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People Are So Annoying That Animals Are Becoming More Nocturnal

Animals
People Are So Annoying That Animals Are Becoming More Nocturnal
White-tailed deer flee in a nighttime photograph. George Shiras

By Jason Bittel

It's official: Animals around the world are sick of our sh . . . enanigans.


After looking at 62 mammal species on six continents, a recent study published in Science found that 83 percent of these species are doing more and more of their business in the dark rather than deal with humans and all of our accompanying guns, cars, noise and other forms of harassment.

"Human activity is creating a more nocturnal natural world," said lead author Kaitlyn Gaynor, an ecologist at the University of California at Berkeley. Gaynor said the trend is both powerful and striking.

Deer? Wild pigs? Coyotes? All of them are increasing their nocturnality in an effort to avoid spending time with us. Heck, even tigers—easily some of the planet's scariest predators—are turning into night owls to avoid the Homo sapiens.

And no wonder. Humans make insufferable metaphorical roommates.

For starters, we're loud.

The hum from our cars and airplanes numb South African dwarf mongooses to noises made by approaching predators. The 24/7 cacophony produced by oil and gas operations drives away grasshoppers, crickets and ants and causes bluebirds to have fewer chicks. And you can't even go underwater to get some peace and quiet. Our generators, propellers, engines, and military sonar drone so incessantly, they cause dolphins to lose their breath as they dive and make the hearts of narwhals go haywire. This aquatic ruckus may even overshadow the soft whispers shared between baby humpback whale calves and their mommies.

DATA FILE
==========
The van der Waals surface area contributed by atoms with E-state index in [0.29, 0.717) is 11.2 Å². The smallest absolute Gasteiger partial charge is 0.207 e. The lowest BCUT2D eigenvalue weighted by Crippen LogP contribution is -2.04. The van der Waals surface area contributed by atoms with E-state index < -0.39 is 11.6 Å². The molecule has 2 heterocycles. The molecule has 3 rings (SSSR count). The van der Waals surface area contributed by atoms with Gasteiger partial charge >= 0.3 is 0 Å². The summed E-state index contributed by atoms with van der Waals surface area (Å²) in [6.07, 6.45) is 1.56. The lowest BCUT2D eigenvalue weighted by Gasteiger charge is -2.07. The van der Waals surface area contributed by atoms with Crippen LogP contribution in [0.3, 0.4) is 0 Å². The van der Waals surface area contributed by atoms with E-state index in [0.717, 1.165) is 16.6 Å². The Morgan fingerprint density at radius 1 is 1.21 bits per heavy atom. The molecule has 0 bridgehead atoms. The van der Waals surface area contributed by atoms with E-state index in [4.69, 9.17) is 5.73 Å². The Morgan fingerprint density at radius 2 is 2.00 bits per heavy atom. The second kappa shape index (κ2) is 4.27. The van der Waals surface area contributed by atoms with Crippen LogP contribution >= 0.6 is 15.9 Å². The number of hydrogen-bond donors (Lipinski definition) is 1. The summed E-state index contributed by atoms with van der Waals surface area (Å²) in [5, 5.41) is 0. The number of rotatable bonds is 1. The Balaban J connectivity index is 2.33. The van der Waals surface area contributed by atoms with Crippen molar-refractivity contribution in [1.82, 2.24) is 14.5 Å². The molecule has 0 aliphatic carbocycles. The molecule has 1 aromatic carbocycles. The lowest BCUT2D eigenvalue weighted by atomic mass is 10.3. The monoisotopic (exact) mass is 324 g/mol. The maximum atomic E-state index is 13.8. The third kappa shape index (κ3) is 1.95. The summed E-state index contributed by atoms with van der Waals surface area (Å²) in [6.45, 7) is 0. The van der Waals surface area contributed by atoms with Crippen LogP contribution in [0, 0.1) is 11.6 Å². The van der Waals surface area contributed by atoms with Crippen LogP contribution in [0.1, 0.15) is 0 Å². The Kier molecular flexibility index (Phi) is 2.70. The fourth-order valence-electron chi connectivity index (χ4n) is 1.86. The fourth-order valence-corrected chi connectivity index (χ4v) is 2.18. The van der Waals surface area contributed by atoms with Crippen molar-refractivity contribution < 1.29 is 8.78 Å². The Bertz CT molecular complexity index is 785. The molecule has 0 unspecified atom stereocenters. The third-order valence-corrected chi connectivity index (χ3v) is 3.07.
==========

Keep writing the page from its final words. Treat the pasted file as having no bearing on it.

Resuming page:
And we're prone to fits of violence.

In Colorado, the government is spending $4.5 million dollars to kill black bears and mountain lions on a hunch that it might increase deer numbers, because people there like to hunt deer. And in 2017, the U.S. Department of Agriculture killed 23,646 beavers—one every 22 minutes—because beavers modify the environment in ways that are inconvenient for us. (Felling trees and building dams―perhaps the beavers are too similar to us for their own good.)

Tough tamarins, you might say. If the beasts don't like it, they can move out. Well, no, they can't.

Because we don't share (the planet) well.

A lynx photographed at night.George Shiras

The habitat market is garbage these days. The forested mountaintops inhabited by woodland caribou have been carved up to extract tar sands. The creeks and streams that are home to the beaverpond marstonia snail have been sucked dry for irrigation and drinking water. The Ridgway's hawk's rainforests have been razed for livestock pastures and coffee plantations. And the polar bear's sea ice? It's being liquidated as we speak.